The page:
At this stage I am ready to apply some color. I mostly stuck with dioxazine purple on the figure; applying it very lightly. I used burnt umber on the tree and phthalo green on the leaves. Phthalo green can be very saturated and over-powering so I thinned it down before applying it. It is only after adding color that I could see that the values I thought were dark, were actually more of a grey and that I had to go darker still. After I was satisfied with the base colors I added, I then masked off the background. You can see in this image that it has a yellowish appearance. I added it very generously so it would be easier to peel off and my background would be protected.
After the liquid mask dried, I then applied some gradient washes of turquois starting from the top of the image and going down to the shoulder region. I also did some gradient washes of dioxazine purple and paynes grey from the bottom upwards. I decided to also add a gradient wash of alizarin crimson on the claymore and I did some splattering with my tooth brush as well. Removing the liquid mask is done very easily using a rubber cement block. Once you get it started you can pull it off using your fingers.
After adding all the base colors and doing multiple gradient washes, I could just tell that the foreground was nowhere near dark enough. I went back in with paynes grey and deepened a lot of the shadows.
When I painted the background, I was very careful not to use any paynes grey so I could get maximum contrast. I used burnt umber on the trees and grass but kept it out of the sky. When I did my gradient washes of alizarin crimson and vat orange, I went right over areas of the foreground since I knew it would not affect it too much. It desaturated some of the leaves and added some interesting warm colors to the gauntlets. I used a little bit of green gold on the trees and grass. It ended up being a little too saturated so I toned it down by doing a gradient wash of dioxazine purple. You can see that in these photos, the alizarin crimson appears a lot more orange than in the final scan. Not sure why this happens, I guess the vat orange overpowers it when I shoot a photo.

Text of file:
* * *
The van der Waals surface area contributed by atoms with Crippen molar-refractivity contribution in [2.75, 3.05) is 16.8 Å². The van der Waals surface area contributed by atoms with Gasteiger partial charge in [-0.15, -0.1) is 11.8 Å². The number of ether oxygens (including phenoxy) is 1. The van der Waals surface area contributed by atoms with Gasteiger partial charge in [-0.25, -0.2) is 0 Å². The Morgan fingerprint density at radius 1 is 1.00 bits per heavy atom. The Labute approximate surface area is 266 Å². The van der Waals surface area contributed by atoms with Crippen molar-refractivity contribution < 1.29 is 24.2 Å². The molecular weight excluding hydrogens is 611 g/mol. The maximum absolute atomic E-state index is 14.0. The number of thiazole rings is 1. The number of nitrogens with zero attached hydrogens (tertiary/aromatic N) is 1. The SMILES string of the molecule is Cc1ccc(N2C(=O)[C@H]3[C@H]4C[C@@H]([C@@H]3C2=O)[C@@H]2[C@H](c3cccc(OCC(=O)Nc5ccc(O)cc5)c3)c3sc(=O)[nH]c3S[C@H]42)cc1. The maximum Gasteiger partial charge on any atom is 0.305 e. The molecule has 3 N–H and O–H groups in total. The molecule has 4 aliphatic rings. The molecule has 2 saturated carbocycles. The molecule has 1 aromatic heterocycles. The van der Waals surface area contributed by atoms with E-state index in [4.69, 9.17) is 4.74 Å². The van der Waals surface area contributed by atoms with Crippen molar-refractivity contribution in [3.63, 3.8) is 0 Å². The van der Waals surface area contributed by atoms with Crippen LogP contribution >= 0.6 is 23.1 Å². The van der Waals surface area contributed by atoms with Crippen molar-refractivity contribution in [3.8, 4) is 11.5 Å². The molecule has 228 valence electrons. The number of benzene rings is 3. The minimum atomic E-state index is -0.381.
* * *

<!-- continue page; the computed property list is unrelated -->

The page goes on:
At this stage, I was bringing things to a more finished state by darkening my foreground with paynes grey even further. I did a couple of gradient washes of paynes grey going from the bottom upwards just on the foreground elements. Some areas of the background I darkened using dioxazine purple.
You can see all the opaques I did in the finished scan of the painting. I kept most of the opaques around his head, arms and hands. I thinned out the opaques as I moved away from those areas. The face is the most important and to really force the viewer in that direction, I was certain to super saturate his visor using phthalo green. There is pure color on the visor as well as pure titanium white highlights to give maximum contrast.